United States District Court, N.D. California, San Jose Division
A. FROST, ET AL., Plaintiffs,
LG ELECTRONICS INC., et al., Defendants.
ORDER DENYING MOTION FOR SANCTIONS [RE: ECF
LAB SON FREEMAN United States District Judge.
bring this class action suit alleging that the LG and Samsung
defendants engaged in an unlawful conspiracy to fix and
suppress compensation for their employees, violating section
1 of the Sherman Act, 15 U.S.C. § 1; the Cartwright Act,
California Business & Professions Code §16720, et
seq.; and the New Jersey Antitrust Act, N.J. Stat Ann. §
56:9-3. Compl., ECF 48. Before the Court is Defendants LG
Electronics U.S.A. and LG Display America, Inc.
(“LG”)'s motion for sanctions under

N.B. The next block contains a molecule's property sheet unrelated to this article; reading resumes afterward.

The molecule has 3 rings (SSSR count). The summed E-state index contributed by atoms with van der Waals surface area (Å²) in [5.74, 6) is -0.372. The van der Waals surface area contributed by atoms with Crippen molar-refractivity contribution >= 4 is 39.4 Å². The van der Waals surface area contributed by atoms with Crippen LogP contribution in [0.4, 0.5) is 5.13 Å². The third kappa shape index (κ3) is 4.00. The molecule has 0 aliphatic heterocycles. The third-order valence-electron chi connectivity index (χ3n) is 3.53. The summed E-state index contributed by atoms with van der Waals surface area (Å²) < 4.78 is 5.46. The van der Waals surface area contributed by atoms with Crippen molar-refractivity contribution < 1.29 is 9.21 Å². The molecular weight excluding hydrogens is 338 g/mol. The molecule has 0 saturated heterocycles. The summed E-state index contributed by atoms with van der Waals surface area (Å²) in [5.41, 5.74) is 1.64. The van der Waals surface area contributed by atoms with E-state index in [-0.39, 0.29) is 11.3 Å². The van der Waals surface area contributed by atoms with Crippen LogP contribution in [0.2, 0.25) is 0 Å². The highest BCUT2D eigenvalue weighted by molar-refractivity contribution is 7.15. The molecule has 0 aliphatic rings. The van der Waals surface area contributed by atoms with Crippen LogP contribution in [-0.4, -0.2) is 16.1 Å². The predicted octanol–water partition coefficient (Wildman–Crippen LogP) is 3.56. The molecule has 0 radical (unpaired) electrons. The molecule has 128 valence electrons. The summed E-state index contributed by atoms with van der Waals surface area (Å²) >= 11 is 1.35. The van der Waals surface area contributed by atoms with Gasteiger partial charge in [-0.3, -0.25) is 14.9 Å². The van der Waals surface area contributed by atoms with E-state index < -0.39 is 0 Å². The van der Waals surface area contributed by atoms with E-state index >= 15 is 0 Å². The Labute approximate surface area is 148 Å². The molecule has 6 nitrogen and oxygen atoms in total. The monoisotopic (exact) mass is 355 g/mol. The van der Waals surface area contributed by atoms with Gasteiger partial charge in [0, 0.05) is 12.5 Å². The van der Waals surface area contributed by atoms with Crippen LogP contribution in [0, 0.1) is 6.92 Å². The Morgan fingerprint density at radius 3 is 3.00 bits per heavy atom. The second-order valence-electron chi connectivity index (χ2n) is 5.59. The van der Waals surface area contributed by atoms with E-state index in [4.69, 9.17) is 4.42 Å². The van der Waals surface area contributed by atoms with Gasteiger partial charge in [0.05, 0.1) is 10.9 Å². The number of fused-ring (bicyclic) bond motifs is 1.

Fed.R.Civ.P. 11 and 28 U.S.C. § 1927. Mot., ECF 85.
Pursuant to Civ. L.R. 7-1(b), the Court finds LG's motion
for sanctions suitable for submission without oral argument
and hereby VACATES the hearing scheduled for July 13, 2017.
For reasons set forth below, the Court DENIES the motion.
complaint alleges that no later than January 1, 2005, LG and
other Samsung defendants engaged in an unlawful conspiracy to
fix and suppress compensation for their employees, including
their workforce in the United States. Compl. ¶¶ 1,
4 n.2, 45. According to the complaint, Plaintiff Frost was
contacted via Linked In by a recruiter seeking to fill a
position with Samsung, but who later informed Frost “I
made a mistake! I'm not supposed to poach LG for
Samsung!!! Sorry! The two companies have an agreement that
they won't steal each other's employees.”
Id. ¶ 79. Plaintiffs also allege that Plaintiff
Ra was told by a manager at Samsung's finance department